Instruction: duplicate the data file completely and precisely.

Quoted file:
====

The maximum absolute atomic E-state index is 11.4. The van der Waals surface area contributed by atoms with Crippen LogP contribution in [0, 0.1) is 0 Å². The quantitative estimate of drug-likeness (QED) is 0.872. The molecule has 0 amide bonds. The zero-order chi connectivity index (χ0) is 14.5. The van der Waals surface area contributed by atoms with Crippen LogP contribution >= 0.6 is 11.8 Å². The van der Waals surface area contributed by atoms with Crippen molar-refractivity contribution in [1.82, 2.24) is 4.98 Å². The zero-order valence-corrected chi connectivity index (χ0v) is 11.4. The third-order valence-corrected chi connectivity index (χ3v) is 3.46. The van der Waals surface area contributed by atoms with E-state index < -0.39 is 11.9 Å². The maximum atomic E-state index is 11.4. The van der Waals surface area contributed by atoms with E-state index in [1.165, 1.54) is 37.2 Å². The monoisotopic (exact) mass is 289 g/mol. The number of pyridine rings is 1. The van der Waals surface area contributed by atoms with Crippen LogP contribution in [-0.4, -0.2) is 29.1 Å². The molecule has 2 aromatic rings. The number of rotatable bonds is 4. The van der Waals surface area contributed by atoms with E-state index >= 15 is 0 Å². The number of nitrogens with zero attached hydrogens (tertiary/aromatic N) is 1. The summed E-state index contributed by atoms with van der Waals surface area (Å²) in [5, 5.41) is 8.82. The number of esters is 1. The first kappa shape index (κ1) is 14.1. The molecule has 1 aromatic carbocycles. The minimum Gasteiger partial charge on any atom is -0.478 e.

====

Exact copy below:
The maximum absolute atomic E-state index is 11.4. The van der Waals surface area contributed by atoms with Crippen LogP contribution in [0, 0.1) is 0 Å². The quantitative estimate of drug-likeness (QED) is 0.872. The molecule has 0 amide bonds. The zero-order chi connectivity index (χ0) is 14.5. The van der Waals surface area contributed by atoms with Crippen LogP contribution >= 0.6 is 11.8 Å². The van der Waals surface area contributed by atoms with Crippen molar-refractivity contribution in [1.82, 2.24) is 4.98 Å². The zero-order valence-corrected chi connectivity index (χ0v) is 11.4. The third-order valence-corrected chi connectivity index (χ3v) is 3.46. The van der Waals surface area contributed by atoms with E-state index < -0.39 is 11.9 Å². The maximum atomic E-state index is 11.4. The van der Waals surface area contributed by atoms with E-state index in [1.165, 1.54) is 37.2 Å². The monoisotopic (exact) mass is 289 g/mol. The number of pyridine rings is 1. The van der Waals surface area contributed by atoms with Crippen LogP contribution in [-0.4, -0.2) is 29.1 Å². The molecule has 2 aromatic rings. The number of rotatable bonds is 4. The van der Waals surface area contributed by atoms with E-state index >= 15 is 0 Å². The number of nitrogens with zero attached hydrogens (tertiary/aromatic N) is 1. The summed E-state index contributed by atoms with van der Waals surface area (Å²) in [5, 5.41) is 8.82. The number of esters is 1. The first kappa shape index (κ1) is 14.1. The molecule has 1 aromatic carbocycles. The minimum Gasteiger partial charge on any atom is -0.478 e.